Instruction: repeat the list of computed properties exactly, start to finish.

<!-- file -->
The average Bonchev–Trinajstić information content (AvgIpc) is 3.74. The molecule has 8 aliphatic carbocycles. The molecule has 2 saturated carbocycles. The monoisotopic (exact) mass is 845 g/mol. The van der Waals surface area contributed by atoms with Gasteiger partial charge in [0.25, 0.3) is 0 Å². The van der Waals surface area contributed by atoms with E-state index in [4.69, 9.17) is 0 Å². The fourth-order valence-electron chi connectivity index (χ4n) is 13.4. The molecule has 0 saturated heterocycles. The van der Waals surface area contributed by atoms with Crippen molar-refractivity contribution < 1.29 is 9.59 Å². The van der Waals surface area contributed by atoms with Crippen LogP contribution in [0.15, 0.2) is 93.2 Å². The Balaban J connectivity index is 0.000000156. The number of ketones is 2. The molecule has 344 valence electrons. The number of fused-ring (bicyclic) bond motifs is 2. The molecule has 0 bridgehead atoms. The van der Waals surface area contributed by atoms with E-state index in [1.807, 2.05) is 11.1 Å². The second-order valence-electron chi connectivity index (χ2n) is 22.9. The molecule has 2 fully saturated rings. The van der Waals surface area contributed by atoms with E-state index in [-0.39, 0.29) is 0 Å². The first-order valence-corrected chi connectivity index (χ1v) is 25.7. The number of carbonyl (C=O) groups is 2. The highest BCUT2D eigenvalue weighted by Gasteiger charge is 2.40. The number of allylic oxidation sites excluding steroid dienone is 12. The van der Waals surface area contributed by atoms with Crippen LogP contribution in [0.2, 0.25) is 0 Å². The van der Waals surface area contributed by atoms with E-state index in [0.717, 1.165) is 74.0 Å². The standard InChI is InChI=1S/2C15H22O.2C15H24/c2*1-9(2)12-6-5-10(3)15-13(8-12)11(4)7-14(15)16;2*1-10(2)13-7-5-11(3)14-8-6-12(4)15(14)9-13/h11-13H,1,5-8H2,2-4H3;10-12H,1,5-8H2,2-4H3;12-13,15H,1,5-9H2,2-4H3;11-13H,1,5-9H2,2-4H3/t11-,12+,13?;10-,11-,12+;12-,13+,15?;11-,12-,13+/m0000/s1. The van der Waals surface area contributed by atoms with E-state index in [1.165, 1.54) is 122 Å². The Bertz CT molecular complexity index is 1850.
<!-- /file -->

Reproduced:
The average Bonchev–Trinajstić information content (AvgIpc) is 3.74. The molecule has 8 aliphatic carbocycles. The molecule has 2 saturated carbocycles. The monoisotopic (exact) mass is 845 g/mol. The van der Waals surface area contributed by atoms with Gasteiger partial charge in [0.25, 0.3) is 0 Å². The van der Waals surface area contributed by atoms with E-state index in [4.69, 9.17) is 0 Å². The fourth-order valence-electron chi connectivity index (χ4n) is 13.4. The molecule has 0 saturated heterocycles. The van der Waals surface area contributed by atoms with Crippen molar-refractivity contribution < 1.29 is 9.59 Å². The van der Waals surface area contributed by atoms with Crippen LogP contribution in [0.15, 0.2) is 93.2 Å². The Balaban J connectivity index is 0.000000156. The number of ketones is 2. The molecule has 344 valence electrons. The number of fused-ring (bicyclic) bond motifs is 2. The molecule has 0 bridgehead atoms. The van der Waals surface area contributed by atoms with E-state index in [1.807, 2.05) is 11.1 Å². The second-order valence-electron chi connectivity index (χ2n) is 22.9. The molecule has 2 fully saturated rings. The van der Waals surface area contributed by atoms with E-state index in [-0.39, 0.29) is 0 Å². The first-order valence-corrected chi connectivity index (χ1v) is 25.7. The number of carbonyl (C=O) groups is 2. The highest BCUT2D eigenvalue weighted by Gasteiger charge is 2.40. The number of allylic oxidation sites excluding steroid dienone is 12. The van der Waals surface area contributed by atoms with Crippen LogP contribution in [0.2, 0.25) is 0 Å². The van der Waals surface area contributed by atoms with E-state index in [0.717, 1.165) is 74.0 Å². The standard InChI is InChI=1S/2C15H22O.2C15H24/c2*1-9(2)12-6-5-10(3)15-13(8-12)11(4)7-14(15)16;2*1-10(2)13-7-5-11(3)14-8-6-12(4)15(14)9-13/h11-13H,1,5-8H2,2-4H3;10-12H,1,5-8H2,2-4H3;12-13,15H,1,5-9H2,2-4H3;11-13H,1,5-9H2,2-4H3/t11-,12+,13?;10-,11-,12+;12-,13+,15?;11-,12-,13+/m0000/s1. The van der Waals surface area contributed by atoms with E-state index in [1.165, 1.54) is 122 Å². The Bertz CT molecular complexity index is 1850.